Extreme Axis Deviation
Related articles: QRS axis calculation, right-axis deviation, left-axis deviation.
Extreme axis deviation, also known as extreme right axis deviation, northwest axis or “no-man's land” axis, is a rare electrocardiographic finding, and it represents an extreme right- or left-axis deviation 1.
In adults, the normal QRS axis is considered to be within -30° and 90°. Extrem axis deviation is when the QRS axis is between -90° and -180º.
The situations in which extreme axis deviation may be seen are as follows:
Causes of Extreme Axis Deviation
- Misplacement of the limb leads: right arm and left leg leads reversal
- Ventricular rhythms: ventricular tachycardias, accelerated idioventricular rhythm, ventricular escape rhythm.
- Ventricular pacing.
Right Arm and Left Leg Leads Reversal
Reversal of the right arm and left leg leads is the most common cause of extreme axis deviation.
When the right arm and left leg leads are reversed, the EKG reveals the following changes 2:
- Lead I is actually upside-down lead III.
- Lead II becomes upside down.
- Lead III is actually upside-down lead I.
- Leads aVR and aVF are reversed.
- Lead aVL is unchanged.
When all the deflections, including the P wave, are negative in lead aVF, a right arm and left leg leads reversal should be suspected 2.
Related article: Ventricular arrhythmias.
Ectopic ventricular rhythms (ventricular tachycardias, accelerated idioventricular rhythm or ventricular escape rhythm) arising from the apex of the left ventricle frequently have an extreme axis deviation.
Related article: Ventricular tachycardias.
Ventricular tachycardias are a group of arrhythmias characterized by the presence of three or more consecutive ventricular beats with a high heart rate.
Ventricular tachycardias with right superior axis (extreme axis deviation) usually arise from the apex or septal regions of the left ventricle.
Ventricular tachycardias arising from the apex have right bundle branch block pattern, and ventricular tachycardias adjacent to the left septum have left bundle branch block pattern.
More information: Ventricular tachycardias.
Accelerated Idioventricular Rhythm
Accelerated idioventricular rhythm is an ectopic ventricular rhythm at rates intermediate between escape rhythms and ventricular tachycardias (between 60 and 110 bpm).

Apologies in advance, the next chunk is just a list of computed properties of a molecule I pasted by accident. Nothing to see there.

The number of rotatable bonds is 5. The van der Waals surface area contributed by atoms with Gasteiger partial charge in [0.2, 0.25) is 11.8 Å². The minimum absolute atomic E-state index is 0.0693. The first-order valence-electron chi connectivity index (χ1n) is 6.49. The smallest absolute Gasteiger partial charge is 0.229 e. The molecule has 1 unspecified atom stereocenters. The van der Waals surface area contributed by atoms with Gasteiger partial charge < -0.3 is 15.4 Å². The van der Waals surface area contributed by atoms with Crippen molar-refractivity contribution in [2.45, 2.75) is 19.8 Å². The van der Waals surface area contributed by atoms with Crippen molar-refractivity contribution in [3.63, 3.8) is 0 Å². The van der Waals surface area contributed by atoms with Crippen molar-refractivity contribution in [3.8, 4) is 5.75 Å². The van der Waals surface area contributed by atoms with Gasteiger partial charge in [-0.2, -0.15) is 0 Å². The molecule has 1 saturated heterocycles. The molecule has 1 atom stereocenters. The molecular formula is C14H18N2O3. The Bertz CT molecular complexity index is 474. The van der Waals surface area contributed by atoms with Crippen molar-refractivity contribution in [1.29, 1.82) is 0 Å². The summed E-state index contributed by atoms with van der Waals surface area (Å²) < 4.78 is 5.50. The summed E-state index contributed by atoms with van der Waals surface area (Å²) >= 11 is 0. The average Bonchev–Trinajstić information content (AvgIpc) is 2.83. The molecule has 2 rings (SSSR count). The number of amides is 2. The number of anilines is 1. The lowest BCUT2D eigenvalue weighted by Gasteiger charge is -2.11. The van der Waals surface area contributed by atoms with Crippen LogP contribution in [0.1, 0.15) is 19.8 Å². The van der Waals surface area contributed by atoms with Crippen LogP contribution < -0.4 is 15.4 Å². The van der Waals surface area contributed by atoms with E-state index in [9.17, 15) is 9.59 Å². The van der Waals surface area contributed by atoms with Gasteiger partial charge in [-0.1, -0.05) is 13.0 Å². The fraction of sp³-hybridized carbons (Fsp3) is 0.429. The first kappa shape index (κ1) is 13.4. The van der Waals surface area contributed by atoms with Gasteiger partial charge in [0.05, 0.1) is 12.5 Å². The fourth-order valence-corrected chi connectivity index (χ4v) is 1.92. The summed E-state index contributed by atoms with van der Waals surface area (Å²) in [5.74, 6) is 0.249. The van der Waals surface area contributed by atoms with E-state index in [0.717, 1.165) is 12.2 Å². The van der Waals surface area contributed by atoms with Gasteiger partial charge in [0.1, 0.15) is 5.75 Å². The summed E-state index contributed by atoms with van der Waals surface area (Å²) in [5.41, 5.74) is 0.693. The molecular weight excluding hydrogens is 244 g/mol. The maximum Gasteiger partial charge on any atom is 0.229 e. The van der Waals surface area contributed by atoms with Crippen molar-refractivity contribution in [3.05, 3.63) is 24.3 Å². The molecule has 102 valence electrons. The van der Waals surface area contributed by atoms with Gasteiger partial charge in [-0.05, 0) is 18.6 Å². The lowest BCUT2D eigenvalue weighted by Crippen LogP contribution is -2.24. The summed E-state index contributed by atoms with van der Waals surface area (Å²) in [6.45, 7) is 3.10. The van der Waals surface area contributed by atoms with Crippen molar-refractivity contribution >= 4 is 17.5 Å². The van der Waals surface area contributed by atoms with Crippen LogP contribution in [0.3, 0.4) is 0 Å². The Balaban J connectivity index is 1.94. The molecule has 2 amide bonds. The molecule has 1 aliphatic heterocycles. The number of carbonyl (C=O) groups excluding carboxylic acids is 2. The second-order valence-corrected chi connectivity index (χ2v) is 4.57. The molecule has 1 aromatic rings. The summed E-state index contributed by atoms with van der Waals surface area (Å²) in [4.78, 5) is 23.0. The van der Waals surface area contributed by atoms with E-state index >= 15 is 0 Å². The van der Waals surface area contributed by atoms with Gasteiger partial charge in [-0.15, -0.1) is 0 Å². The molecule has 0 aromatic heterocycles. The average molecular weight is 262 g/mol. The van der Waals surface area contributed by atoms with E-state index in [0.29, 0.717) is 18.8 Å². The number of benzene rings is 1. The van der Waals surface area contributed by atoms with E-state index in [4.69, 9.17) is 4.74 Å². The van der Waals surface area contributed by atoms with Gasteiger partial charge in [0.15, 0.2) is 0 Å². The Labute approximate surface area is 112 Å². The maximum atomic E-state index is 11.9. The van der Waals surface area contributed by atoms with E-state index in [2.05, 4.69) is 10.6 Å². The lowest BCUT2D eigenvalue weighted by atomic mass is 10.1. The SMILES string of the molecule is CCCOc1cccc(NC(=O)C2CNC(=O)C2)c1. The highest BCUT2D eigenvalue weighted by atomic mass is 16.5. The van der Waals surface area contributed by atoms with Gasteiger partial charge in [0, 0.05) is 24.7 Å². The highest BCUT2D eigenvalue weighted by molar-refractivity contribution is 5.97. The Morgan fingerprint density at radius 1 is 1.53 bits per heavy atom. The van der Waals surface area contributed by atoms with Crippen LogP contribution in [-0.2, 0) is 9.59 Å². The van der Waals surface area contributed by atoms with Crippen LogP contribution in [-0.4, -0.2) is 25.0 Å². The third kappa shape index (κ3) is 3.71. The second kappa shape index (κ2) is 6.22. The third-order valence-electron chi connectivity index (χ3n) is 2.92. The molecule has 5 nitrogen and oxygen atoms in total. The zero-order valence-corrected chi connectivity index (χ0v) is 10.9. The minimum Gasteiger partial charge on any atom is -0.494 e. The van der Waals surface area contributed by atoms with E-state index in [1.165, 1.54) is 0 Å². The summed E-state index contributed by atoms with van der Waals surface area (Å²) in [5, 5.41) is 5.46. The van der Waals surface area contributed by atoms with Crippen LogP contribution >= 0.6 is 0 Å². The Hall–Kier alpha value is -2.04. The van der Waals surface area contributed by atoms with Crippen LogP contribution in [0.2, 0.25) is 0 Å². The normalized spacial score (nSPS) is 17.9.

This arrhythmia is seen during the first 24 hours in patients with acute myocardial infarction after reperfusion, it indicates a good prognosis.
Ventricular Escape Rhythm
Ventricular escape rhythm is observed on the EKG as a slow, regular rhythm (between 20 and 50 bpm) with wide QRS complexes.
More information: Ventricular arrhythmias.
Related article: Hyperkalemia on the EKG.
An elevation in the plasma potassium concentration >6.5 mEq/L will partially depolarize the cell membrane, producing disorders in the generation and transmission of the electrical stimulus.
Left-axis deviation is the most common axis deviation in hyperkalemia, it is due to a intra-venticular conduction delay, which causes a progressive widening of the QRS complex; but at high serum potassium levels, extreme axis deviation may occur.
More information: Hyperkalemia on the EKG.
Lung hyperexpansion causes external compression of the heart and lowering of the diaphragm, with consequent rotation of the heart in horizontal and frontal planes, this leads to left or right-axis deviation, and in severe emphysema may lead to extreme axis deviation.
In addition, EKG findings of emphysema also include low amplitude of the QRS complexes, right or left QRS axis deviation and P-axis >60° 3.
When the stimulation site is near the apex of the right ventricle or the apex of the left ventricle, the QRS complex may have extreme axis deviation.
Extreme axis deviation due to ventricular pacing:
QRS axis is about -160º, red arrows indicate the small pacing spikes.
Right ventricular pacing results in QRS complexes similar to those of complete left bundle branch block, and when the stimulation site is in the left ventricle, a complete right bundle branch block pattern is seen.
In most cases of ventricular pacing, the tip of the electrode is located at the apex of the right ventricle.
- 1. Surawicz B, Deal BJ et al. AHA/ACCF/HRS Recommendations for the Standardization and Interpretation of the Electrocardiogram Part III: Intraventricular Conduction Disturbances. Journal of the American College of Cardiology Mar 2009, 53 (11) 976-981; DOI: 10.1016/j.jacc.2008.12.013.
- 2. Surawicz B, Knilans TK. Chou’s electrocardiography in clinical practice, 6th ed. Philadelphia: Elservier; 2008.
- 3. Larssen MS, Steine K, Hilde JM, et al. Mechanisms of ECG signs in chronic obstructive pulmonary disease. Open Heart 2017;4:e000552. DOI: 10.1136/openhrt-2016-000552.
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